Thailand has never been considered a charter-friendly destination, although not through any absence of natural charm and allure has it been lacking. Thai waters are plagued by the outdated and unfavourable laws that are endemic to many yachting destinations that fail to distinguish between merchant and charter vessels. However, these counterintuitive decrees are set to change, as Thailand’s Ministry of Transport has passed the Thai Temporary Charter license update.
Previously it was illegal to charter a superyacht exclusively visiting Thai destinations – unless the vessel was Thai flagged. Flagging a vessel as Thai requires the owner of the yacht to hire a Thai licensed captain and engineer as well as pay seven per cent on the value of their yacht, in order to ‘import’ the yacht into Thailand.
The updated charter license will “Allow foreign flagged vessels to operate a complete charter within Thai water”, explains Adam Frost, managing director at Seal Superyachts. “It is cleaner and more clear cut, and has been mapped out through discussion with all the relevant bureaucracies as well as the industry players themselves.”
For owners wishing to enter the charter market, maintaining a business that remains within the bounds of legality is crucial, the complexities of South East Asian policy have made such ventures troublesome and risky. Any divergence from the legal pathway may result in the impounding of one’s yacht; so, for the sake of a steady heart and cash flow, the prudent business plan has always been to avoid running a charter business in Thailand. However, according to Gordon Fernandes, general manager of Asia Pacific Superyachts, the new license should “Throw open the doors to a lot of yachts wanting to base themselves in the area. The charter license will give owners the confidence to bring their yacht to charter in the region.”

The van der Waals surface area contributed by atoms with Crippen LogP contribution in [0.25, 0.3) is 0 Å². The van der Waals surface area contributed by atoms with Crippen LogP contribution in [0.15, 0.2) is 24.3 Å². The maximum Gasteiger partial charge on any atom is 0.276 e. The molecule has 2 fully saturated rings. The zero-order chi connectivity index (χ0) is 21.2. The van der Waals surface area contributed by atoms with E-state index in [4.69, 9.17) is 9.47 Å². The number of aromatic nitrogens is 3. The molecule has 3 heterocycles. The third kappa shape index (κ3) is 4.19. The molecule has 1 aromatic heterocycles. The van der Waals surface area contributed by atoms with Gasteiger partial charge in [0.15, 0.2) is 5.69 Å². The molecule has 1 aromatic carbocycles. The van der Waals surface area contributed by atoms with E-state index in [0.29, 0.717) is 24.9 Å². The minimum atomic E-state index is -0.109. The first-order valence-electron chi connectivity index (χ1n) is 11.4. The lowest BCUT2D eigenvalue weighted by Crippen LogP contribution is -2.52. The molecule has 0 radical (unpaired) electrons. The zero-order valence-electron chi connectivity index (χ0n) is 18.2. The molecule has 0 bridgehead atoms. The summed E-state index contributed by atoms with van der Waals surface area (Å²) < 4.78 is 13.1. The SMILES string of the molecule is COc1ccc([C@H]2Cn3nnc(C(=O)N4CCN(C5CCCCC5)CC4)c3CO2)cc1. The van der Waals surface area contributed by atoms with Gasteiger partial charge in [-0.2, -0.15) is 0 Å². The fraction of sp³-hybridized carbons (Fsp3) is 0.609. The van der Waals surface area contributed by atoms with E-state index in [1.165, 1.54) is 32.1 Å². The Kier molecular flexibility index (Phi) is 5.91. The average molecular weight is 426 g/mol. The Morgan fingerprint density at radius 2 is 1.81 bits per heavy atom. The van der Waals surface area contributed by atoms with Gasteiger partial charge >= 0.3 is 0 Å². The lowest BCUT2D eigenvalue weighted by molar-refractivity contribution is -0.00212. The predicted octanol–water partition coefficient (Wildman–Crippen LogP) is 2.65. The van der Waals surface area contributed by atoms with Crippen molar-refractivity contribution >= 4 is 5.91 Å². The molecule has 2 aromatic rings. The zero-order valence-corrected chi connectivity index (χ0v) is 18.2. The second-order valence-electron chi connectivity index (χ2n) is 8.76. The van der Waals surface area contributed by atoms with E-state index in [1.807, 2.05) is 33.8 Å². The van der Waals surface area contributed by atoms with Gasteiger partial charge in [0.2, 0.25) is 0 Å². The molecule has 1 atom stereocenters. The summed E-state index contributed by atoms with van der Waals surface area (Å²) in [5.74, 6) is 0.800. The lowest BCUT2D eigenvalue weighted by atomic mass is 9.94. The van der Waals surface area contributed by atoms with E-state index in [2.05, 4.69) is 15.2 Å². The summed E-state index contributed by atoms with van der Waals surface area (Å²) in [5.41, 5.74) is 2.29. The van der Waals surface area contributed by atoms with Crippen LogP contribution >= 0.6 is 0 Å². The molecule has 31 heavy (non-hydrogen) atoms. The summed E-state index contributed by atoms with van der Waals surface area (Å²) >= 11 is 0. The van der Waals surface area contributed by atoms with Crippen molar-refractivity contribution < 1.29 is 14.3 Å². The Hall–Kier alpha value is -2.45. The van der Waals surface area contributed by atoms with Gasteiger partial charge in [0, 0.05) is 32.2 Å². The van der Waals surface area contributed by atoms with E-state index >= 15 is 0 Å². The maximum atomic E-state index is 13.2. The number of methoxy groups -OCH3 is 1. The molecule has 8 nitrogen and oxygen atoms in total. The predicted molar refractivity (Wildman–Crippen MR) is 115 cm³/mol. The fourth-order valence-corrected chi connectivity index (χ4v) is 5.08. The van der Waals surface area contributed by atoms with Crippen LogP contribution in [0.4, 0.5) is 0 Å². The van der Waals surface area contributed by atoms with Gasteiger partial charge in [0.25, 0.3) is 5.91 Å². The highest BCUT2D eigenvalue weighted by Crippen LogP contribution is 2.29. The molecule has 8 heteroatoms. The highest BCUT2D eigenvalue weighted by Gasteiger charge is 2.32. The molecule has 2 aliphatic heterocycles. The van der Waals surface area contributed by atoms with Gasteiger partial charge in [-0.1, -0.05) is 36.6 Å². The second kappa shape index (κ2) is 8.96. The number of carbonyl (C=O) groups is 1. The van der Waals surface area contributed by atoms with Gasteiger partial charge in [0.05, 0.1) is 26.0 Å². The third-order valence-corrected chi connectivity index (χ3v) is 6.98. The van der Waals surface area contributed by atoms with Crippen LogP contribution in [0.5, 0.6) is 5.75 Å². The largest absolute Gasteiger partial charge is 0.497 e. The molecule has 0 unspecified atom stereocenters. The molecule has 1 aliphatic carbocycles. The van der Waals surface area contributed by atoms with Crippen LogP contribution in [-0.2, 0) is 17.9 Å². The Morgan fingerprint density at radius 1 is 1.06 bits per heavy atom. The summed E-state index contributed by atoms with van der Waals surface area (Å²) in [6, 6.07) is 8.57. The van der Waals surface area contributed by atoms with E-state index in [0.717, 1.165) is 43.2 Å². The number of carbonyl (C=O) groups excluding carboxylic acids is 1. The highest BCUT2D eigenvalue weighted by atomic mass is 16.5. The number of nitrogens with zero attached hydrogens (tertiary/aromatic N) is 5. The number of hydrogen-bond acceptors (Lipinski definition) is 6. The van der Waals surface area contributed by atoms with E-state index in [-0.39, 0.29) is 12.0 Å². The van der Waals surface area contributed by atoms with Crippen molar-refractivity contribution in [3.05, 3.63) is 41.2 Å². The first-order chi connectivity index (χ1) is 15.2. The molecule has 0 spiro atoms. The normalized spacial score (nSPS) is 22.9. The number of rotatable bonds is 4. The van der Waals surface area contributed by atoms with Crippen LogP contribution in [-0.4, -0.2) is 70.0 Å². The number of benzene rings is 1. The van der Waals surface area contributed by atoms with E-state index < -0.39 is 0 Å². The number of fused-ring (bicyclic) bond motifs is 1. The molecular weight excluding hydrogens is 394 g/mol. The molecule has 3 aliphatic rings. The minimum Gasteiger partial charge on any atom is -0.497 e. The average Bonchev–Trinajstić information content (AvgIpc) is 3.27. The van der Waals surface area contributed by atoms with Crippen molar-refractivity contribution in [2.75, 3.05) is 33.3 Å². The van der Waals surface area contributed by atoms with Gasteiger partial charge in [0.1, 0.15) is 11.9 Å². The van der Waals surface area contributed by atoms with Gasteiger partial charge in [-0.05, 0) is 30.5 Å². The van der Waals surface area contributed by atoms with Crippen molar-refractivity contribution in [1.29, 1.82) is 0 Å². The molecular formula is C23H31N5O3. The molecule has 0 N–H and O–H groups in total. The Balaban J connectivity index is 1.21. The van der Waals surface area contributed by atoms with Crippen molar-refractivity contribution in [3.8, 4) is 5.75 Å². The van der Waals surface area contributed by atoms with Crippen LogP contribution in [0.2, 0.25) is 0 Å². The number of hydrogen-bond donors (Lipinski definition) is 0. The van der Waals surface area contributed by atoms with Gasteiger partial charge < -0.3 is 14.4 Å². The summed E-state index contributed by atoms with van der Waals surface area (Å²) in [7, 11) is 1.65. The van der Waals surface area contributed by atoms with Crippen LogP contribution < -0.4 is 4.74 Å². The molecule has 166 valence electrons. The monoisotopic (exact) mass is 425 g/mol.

The key features included in this update are: 365-day licenses are available for vessels that are 30m and larger, licenses are non-extendable or transferable, there is a seven per cent VAT charge on the vessel and yachts may leave and re-enter Thai waters throughout the year-long term. Finally, the current license rate is Thai Baht 40 (£0.73) per ton, though this rate is expected to increase imminently.
These amendments to Thai maritime law are a victory for common-sense bureaucracy and the superyacht industry – but the work is far from complete. Issues still surround import tax and crew visa laws; bringing them into line with any charter update will be key to the development of Thailand as a charter-friendly destination.
In a recent statement, the Thai tourism minister, Kobkarn Wattanavrankul, revealed that she believes updated crew visa regulations will be finalised by the end of November 2015, stating; “The visa for crew will match the permit for the yacht, which should allow the boat and crew to work effectively during their stay in Thailand.” Current laws only allow crew to work on Thai waters for 30 days – with no extension possible.
Questions still loom over the state of import tax. “The problem is that customs control all commercial activity relating to yachts, and they are saying that if the license is issued then the yacht is working in Thailand,” subjecting the owner to the seven per cent VAT charge on the yacht’s value. “The government is working hard to change this. The Prime Minister is fully behind the new charter rules for superyachts – it may just take a little longer to get there,” finished Fernandes.
“While no specific impact studies have been released by either [the Thai Tourism Authority or Thai Marine Business Association lobby] department[s] – there has been a clear consensus among officials and industry stakeholders that attracting foreign superyacht charters to Thailand will boost ancillary spending in local economies and the wider tourism industry,” reveals Frost. It is also hoped that by attracting the world’s wealthiest individuals and their superyachts, Thailand’s local elite will become enamored with the yachting lifestyle and the Thai superyacht industry will become stimulated from within – and beyond – its own borders.
[via Superyacht News]